Articles | Volume 17, issue 9
Atmos. Chem. Phys., 17, 6125–6151, 2017

Special issue: Hydrological cycle in the Mediterranean (ACP/AMT/GMD/HESS/NHESS/OS...

Atmos. Chem. Phys., 17, 6125–6151, 2017

Research article 17 May 2017

Research article | 17 May 2017

The stable isotopic composition of water vapour above Corsica during the HyMeX SOP1 campaign: insight into vertical mixing processes from lower-tropospheric survey flights

Harald Sodemann1,2,3, Franziska Aemisegger3, Stephan Pfahl3, Mark Bitter4, Ulrich Corsmeier5, Thomas Feuerle4, Pascal Graf3, Rolf Hankers4, Gregor Hsiao6,a, Helmut Schulz4, Andreas Wieser5, and Heini Wernli3 Harald Sodemann et al.
  • 1Geophysical Institute, University of Bergen, Bergen, Norway
  • 2Bjerknes Centre for Climate Research, Bergen, Norway
  • 3Institute for Atmospheric and Climate Science, ETH Zürich, Zürich, Switzerland
  • 4Institute for Flight Guidance, Technical University Braunschweig, Braunschweig, Germany
  • 5Institute of Meteorology and Climate Research (IMK-TRO), Karlsruhe Institute of Technology (KIT), Karlsruhe, Germany
  • 6Picarro Inc., Santa Clara, California, USA
  • anow at: Freeslate Inc., Sunnyvale, California, USA

Abstract. Stable isotopes of water vapour are powerful indicators of meteorological processes on a broad range of scales, reflecting evaporation, condensation, and air mass mixing processes. With the recent advent of fast laser-based spectroscopic methods, it has become possible to measure the stable isotopic composition of atmospheric water vapour in situ at a high temporal resolution. Here we present results from such comprehensive airborne spectroscopic isotope measurements in water vapour over the western Mediterranean at a high spatial and temporal resolution. Measurements have been acquired by a customized Picarro L2130-i cavity-ring down spectrometer deployed onboard the Dornier 128 D-IBUF aircraft together with a meteorological flux measurement package during the HyMeX SOP1 (Hydrological cycle in Mediterranean Experiment special observation period 1) field campaign in Corsica, France, during September and October 2012. Taking into account memory effects of the air inlet pipe, the typical time resolution of the measurements was about 15–30 s, resulting in an average horizontal resolution of about 1–2 km. Cross-calibration of the water vapour measurements from all humidity sensors showed good agreement under most flight conditions but the most turbulent ones. In total 21 successful stable isotope flights with 59 flight hours have been performed. Our data provide quasi-climatological autumn average conditions and vertical profiles of the stable isotope parameters δD, δ18O, and d-excess during the study period. A d-excess minimum in the overall average profile is reached in the region of the boundary-layer top, possibly caused by precipitation evaporation. This minimum is bracketed by higher d-excess values near the surface caused by non-equilibrium fractionation, and a maximum above the boundary layer related to the increasing d-excess in very depleted and dry high-altitude air masses. Repeated flights along the same pattern reveal pronounced day-to-day variability due to changes in the large-scale circulation. During a period marked by a strong inversion at the top of the marine boundary layer, vertical gradients in stable isotopes reached up to 25.4 ‰ 100 m−1 for δD and 24.0 ‰ 100 m−1 for the d-excess.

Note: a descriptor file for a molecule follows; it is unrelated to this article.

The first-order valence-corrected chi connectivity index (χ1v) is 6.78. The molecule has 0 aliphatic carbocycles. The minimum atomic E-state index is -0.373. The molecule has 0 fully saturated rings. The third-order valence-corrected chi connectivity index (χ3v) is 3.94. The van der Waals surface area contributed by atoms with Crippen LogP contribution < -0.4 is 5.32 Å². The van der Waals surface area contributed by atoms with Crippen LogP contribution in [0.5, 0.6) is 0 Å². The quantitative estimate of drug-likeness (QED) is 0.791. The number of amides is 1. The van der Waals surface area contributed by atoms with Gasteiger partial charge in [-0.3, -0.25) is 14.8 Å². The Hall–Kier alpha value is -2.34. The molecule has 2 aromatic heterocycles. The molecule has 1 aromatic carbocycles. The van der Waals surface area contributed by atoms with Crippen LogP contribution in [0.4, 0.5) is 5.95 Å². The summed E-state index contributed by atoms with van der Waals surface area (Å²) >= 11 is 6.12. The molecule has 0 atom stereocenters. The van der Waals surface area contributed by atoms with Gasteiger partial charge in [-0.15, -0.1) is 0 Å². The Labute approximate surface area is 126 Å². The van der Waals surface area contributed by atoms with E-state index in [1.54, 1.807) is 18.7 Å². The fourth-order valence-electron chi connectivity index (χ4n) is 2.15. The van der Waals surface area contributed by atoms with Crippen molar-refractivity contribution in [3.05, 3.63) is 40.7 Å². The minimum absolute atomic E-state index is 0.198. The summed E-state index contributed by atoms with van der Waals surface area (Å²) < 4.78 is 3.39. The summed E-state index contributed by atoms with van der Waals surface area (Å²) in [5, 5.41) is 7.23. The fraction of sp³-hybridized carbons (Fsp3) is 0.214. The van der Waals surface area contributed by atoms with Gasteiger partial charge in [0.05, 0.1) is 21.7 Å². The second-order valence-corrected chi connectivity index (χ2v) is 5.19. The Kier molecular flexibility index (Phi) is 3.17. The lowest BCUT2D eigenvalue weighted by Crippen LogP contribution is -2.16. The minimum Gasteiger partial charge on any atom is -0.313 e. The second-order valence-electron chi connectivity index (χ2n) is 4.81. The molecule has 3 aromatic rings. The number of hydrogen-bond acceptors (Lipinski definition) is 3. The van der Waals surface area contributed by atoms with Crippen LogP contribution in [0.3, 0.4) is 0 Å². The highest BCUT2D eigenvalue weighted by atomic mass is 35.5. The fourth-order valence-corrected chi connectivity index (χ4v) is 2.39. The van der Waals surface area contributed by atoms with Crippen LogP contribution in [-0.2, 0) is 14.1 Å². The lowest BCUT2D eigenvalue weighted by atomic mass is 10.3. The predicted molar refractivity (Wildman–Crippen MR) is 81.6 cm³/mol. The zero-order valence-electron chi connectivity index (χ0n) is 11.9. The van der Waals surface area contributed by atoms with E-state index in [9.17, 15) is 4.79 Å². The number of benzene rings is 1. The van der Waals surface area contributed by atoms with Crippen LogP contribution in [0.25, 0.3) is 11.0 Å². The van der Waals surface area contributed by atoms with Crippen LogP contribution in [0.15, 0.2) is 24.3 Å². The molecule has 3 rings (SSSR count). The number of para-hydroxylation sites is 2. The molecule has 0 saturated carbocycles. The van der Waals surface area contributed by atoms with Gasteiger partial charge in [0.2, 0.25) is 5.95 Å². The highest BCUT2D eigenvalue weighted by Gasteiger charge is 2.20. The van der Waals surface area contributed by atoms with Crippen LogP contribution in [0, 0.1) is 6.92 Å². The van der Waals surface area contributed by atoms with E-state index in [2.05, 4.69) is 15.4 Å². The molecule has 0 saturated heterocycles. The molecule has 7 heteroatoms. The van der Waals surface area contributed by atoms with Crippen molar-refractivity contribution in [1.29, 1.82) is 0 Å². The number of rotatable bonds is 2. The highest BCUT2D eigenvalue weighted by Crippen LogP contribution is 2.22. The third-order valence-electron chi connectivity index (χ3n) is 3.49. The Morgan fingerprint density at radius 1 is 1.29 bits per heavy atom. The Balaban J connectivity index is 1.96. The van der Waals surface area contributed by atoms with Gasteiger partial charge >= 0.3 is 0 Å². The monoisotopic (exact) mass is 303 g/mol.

Short summary
We report here the first survey of stable water isotope composition over the Mediterranean sea made from aircraft. The stable isotope composition of the atmospheric water vapour changed in response to evaporation conditions at the sea surface, elevation, and airmass transport history. Our data set will be valuable for testing how water is transported in weather prediction and climate models and for understanding processes in the Mediterranean water cycle.
Final-revised paper